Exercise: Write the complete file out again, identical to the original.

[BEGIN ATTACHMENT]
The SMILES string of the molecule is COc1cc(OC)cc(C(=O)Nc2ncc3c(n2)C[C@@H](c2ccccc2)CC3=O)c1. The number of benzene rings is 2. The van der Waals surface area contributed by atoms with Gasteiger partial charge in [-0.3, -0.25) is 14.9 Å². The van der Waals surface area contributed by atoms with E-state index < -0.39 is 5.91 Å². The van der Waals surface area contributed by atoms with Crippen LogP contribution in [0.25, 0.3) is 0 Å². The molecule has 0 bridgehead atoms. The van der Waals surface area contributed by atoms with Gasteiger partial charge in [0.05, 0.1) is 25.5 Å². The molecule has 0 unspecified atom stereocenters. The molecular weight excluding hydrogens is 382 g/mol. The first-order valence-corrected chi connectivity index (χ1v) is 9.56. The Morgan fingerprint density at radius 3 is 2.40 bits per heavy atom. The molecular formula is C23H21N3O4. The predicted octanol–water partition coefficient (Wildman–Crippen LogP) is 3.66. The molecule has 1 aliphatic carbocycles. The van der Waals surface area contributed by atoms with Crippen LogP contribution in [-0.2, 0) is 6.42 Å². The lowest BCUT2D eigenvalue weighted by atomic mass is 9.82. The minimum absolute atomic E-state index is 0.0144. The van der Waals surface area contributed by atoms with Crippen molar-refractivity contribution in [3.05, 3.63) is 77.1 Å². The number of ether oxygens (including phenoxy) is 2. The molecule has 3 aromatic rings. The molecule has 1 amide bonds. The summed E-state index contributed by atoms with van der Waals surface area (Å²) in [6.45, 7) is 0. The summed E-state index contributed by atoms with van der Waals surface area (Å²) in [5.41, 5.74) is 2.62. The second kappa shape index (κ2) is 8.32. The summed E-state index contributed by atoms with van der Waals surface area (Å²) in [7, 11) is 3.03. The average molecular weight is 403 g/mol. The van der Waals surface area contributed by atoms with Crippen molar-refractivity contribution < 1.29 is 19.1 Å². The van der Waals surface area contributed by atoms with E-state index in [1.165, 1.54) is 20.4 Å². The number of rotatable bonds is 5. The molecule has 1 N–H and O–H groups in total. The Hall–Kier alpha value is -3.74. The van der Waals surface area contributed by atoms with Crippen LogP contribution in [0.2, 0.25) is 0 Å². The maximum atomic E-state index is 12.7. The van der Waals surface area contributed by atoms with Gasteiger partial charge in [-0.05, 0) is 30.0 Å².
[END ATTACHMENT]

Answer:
The SMILES string of the molecule is COc1cc(OC)cc(C(=O)Nc2ncc3c(n2)C[C@@H](c2ccccc2)CC3=O)c1. The number of benzene rings is 2. The van der Waals surface area contributed by atoms with Gasteiger partial charge in [-0.3, -0.25) is 14.9 Å². The van der Waals surface area contributed by atoms with E-state index < -0.39 is 5.91 Å². The van der Waals surface area contributed by atoms with Crippen LogP contribution in [0.25, 0.3) is 0 Å². The molecule has 0 bridgehead atoms. The van der Waals surface area contributed by atoms with Gasteiger partial charge in [0.05, 0.1) is 25.5 Å². The molecule has 0 unspecified atom stereocenters. The molecular weight excluding hydrogens is 382 g/mol. The first-order valence-corrected chi connectivity index (χ1v) is 9.56. The Morgan fingerprint density at radius 3 is 2.40 bits per heavy atom. The molecular formula is C23H21N3O4. The predicted octanol–water partition coefficient (Wildman–Crippen LogP) is 3.66. The molecule has 1 aliphatic carbocycles. The van der Waals surface area contributed by atoms with Crippen LogP contribution in [-0.2, 0) is 6.42 Å². The lowest BCUT2D eigenvalue weighted by atomic mass is 9.82. The minimum absolute atomic E-state index is 0.0144. The van der Waals surface area contributed by atoms with Crippen molar-refractivity contribution in [3.05, 3.63) is 77.1 Å². The number of ether oxygens (including phenoxy) is 2. The molecule has 3 aromatic rings. The molecule has 1 amide bonds. The summed E-state index contributed by atoms with van der Waals surface area (Å²) in [6.45, 7) is 0. The summed E-state index contributed by atoms with van der Waals surface area (Å²) in [5.41, 5.74) is 2.62. The second kappa shape index (κ2) is 8.32. The summed E-state index contributed by atoms with van der Waals surface area (Å²) in [7, 11) is 3.03. The average molecular weight is 403 g/mol. The van der Waals surface area contributed by atoms with Crippen molar-refractivity contribution < 1.29 is 19.1 Å². The van der Waals surface area contributed by atoms with E-state index in [1.165, 1.54) is 20.4 Å². The number of rotatable bonds is 5. The molecule has 1 N–H and O–H groups in total. The Hall–Kier alpha value is -3.74. The van der Waals surface area contributed by atoms with Crippen LogP contribution in [0.2, 0.25) is 0 Å². The maximum atomic E-state index is 12.7. The van der Waals surface area contributed by atoms with Gasteiger partial charge in [-0.05, 0) is 30.0 Å².